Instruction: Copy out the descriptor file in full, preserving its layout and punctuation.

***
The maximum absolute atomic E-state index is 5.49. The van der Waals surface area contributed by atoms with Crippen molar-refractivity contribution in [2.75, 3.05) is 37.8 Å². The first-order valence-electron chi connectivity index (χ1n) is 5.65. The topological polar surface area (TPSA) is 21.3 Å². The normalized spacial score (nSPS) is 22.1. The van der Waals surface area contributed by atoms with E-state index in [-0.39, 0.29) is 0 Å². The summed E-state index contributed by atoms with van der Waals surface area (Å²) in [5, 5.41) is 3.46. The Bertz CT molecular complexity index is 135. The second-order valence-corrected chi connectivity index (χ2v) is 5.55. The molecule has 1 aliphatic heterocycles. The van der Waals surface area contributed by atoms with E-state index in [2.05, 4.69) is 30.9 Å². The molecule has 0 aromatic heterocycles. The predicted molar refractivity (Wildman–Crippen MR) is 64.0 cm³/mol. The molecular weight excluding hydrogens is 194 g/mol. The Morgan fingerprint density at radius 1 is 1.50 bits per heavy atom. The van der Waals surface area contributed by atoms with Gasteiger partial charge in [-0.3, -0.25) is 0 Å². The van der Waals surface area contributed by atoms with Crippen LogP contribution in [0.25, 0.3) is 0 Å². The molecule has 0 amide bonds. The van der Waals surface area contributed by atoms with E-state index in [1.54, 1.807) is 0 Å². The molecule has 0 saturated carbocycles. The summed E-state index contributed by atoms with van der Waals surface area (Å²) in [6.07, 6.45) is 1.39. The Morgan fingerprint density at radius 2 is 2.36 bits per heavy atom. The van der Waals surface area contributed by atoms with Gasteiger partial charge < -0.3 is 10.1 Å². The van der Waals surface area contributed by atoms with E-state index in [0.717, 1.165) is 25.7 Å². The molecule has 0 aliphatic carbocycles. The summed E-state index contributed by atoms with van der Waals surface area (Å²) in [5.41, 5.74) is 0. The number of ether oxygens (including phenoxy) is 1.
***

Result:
The maximum absolute atomic E-state index is 5.49. The van der Waals surface area contributed by atoms with Crippen molar-refractivity contribution in [2.75, 3.05) is 37.8 Å². The first-order valence-electron chi connectivity index (χ1n) is 5.65. The topological polar surface area (TPSA) is 21.3 Å². The normalized spacial score (nSPS) is 22.1. The van der Waals surface area contributed by atoms with E-state index in [-0.39, 0.29) is 0 Å². The summed E-state index contributed by atoms with van der Waals surface area (Å²) in [5, 5.41) is 3.46. The Bertz CT molecular complexity index is 135. The second-order valence-corrected chi connectivity index (χ2v) is 5.55. The molecule has 1 aliphatic heterocycles. The van der Waals surface area contributed by atoms with E-state index in [2.05, 4.69) is 30.9 Å². The molecule has 0 aromatic heterocycles. The predicted molar refractivity (Wildman–Crippen MR) is 64.0 cm³/mol. The molecular weight excluding hydrogens is 194 g/mol. The Morgan fingerprint density at radius 1 is 1.50 bits per heavy atom. The van der Waals surface area contributed by atoms with Gasteiger partial charge in [-0.3, -0.25) is 0 Å². The van der Waals surface area contributed by atoms with Crippen LogP contribution in [0.25, 0.3) is 0 Å². The molecule has 0 amide bonds. The van der Waals surface area contributed by atoms with E-state index in [1.54, 1.807) is 0 Å². The molecule has 0 saturated carbocycles. The summed E-state index contributed by atoms with van der Waals surface area (Å²) in [6.07, 6.45) is 1.39. The Morgan fingerprint density at radius 2 is 2.36 bits per heavy atom. The van der Waals surface area contributed by atoms with Gasteiger partial charge < -0.3 is 10.1 Å². The van der Waals surface area contributed by atoms with E-state index in [0.717, 1.165) is 25.7 Å². The molecule has 0 aliphatic carbocycles. The summed E-state index contributed by atoms with van der Waals surface area (Å²) in [5.41, 5.74) is 0. The number of ether oxygens (including phenoxy) is 1.